In a windowless basement full of computers in San Francisco, Kaminsky paced back and forth talking to himself, trying to picture the Bitcoin network in his head. He quickly identified nine ways to compromise the system and find points to insert his first attack. But when he found the right place, a message was waiting: “Attack Removed”. Kaminsky tried other points, but the same thing happened over and over again. He became furious.
“I came up with beautiful bugs,” he said. “But every time I went after the code there was a line that addressed the problem.”
He was like a burglar who was sure that he could break into a bank by digging a tunnel, drilling through a wall, or climbing down a vent. But on each attempt, he discovered a freshly poured cement barrier with a sign telling him to go home. “I’ve never seen anything like it,” Kaminsky added.
He pointed out the skills that Nakamoto needed to be able to build Bitcoin successfully. “He’s a world-class programmer, with a deep understanding of the C++ programming language,” he said. “He understands economics, cryptography, and peer-to-peer networking. Either there’s a team of people who worked on this,” Kaminsky concluded, “or this guy is a genius.”
Kaminsky wasn’t alone in this assessment. Soon after creating the currency, Nakamoto posted a nine-page technical paper describing how Bitcoin would function. That document included three references to the work of Stuart Haber, a researcher at H.P. Labs, in Princeton.
Haber is a director of the International Association for Cryptologic Research and knew all about Bitcoin. “Whoever did this had a deep understanding of cryptography,” Haber said. “They’ve read the academic papers, they have a keen intelligence, and they’re combining the concepts in a genuinely new way.”
Refusing the title of “game-changer”
The value of Bitcoin has skyrocketed, but the identity of its creator is still next to 0. Before the advent of Bitcoin, there was no record of any programmer with that name. Nakamoto used an e-mail address and a website that were untraceable.
In 2009 and 2010, this mysterious figure published hundreds of articles in perfect English, and although he talked to other software developers to ask them to help improve the code, Nakamoto never revealed any personal information.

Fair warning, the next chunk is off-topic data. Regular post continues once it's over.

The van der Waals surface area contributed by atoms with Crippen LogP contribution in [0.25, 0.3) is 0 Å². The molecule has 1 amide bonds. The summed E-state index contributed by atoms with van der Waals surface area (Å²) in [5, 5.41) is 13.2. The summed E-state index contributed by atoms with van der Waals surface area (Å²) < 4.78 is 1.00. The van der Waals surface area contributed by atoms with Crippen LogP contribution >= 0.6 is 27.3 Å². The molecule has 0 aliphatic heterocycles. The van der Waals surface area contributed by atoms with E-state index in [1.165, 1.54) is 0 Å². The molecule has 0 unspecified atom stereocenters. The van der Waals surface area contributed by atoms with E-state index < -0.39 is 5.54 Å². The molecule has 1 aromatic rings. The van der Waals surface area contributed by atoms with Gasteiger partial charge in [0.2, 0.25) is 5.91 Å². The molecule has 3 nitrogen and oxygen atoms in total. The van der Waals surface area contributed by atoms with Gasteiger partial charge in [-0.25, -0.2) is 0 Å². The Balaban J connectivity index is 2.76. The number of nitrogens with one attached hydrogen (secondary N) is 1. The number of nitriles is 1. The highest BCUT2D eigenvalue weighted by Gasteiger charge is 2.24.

Then, in April 2011, he sent a note to a developer saying that he had “moved on to other things.” He has not been heard from since.
Bitcoin is known as the game-changer, and its creator is undeniably given that title. In the era of technology, this means money, power, and attention. As the creator of money, Nakamoto probably didn’t care about having more money, but power and attention are hard to resist. So why did Nakamoto refuse that privilege and keep a low profile?
Some people thought it was a marketing trick because mystery always attracts curiosity. But it's been 13 years since Bitcoin was born, if its founder used anonymity as a gimmick, the trick has dragged on too long. Perhaps Nakamoto had a better reason to hide: those who experiment with currency, thereby "desecrating" the sacred ground of institutions, often end up in trouble.
In 1998, a Hawaiian resident named Bernard von NotHaus began fabricating silver and gold coins that he dubbed Liberty Dollars. Nine years later, the U.S. government charged NotHaus with “conspiracy against the United States”. He was found guilty. “It is a violation of federal law for individuals . . . to create private coin or currency systems to compete with the official coinage and currency of the United States,” the F.B.I. announced.
Online currencies aren't an exception. In 2007, the federal government filed charges against e-Gold, a company that sold a digital currency redeemable for gold. The government argued that the project enabled money laundering and child pornography since users did not have to provide thorough identification. The company’s owners were found guilty of operating an unlicensed money transmitting business and the C.E.O. was sentenced to months of house arrest.
Nakamoto seemed to be doing the same things as these other currency developers who ran afoul of authorities. He was competing with the dollar and he insured the anonymity of users, which made Bitcoin attractive to criminals. In winter 2011, a website was launched called Silk Road, which allowed users to buy and sell heroin, LSD, and marijuana as long as they paid in Bitcoin.
However, Lewis Solomon, a professor emeritus at George Washington University Law School, who has written about alternative currencies, argued that creating Bitcoin might be legal. “Bitcoin is in a gray area, in part because we don’t know whether it should be treated as a currency, a commodity like gold, or possibly even a security,” he said.
But gray areas are dangerous, which may be why Nakamoto built Bitcoin in secret. It may also explain why he developed the code with the same peer-to-peer technology that facilitates the exchange of pirated movies and music: users connect with each other instead of with a central server. There is no company in control, no office to raid, and nobody to arrest.
Sources: The NewYorker, CoinTelegraph, Livemint, Wikipedia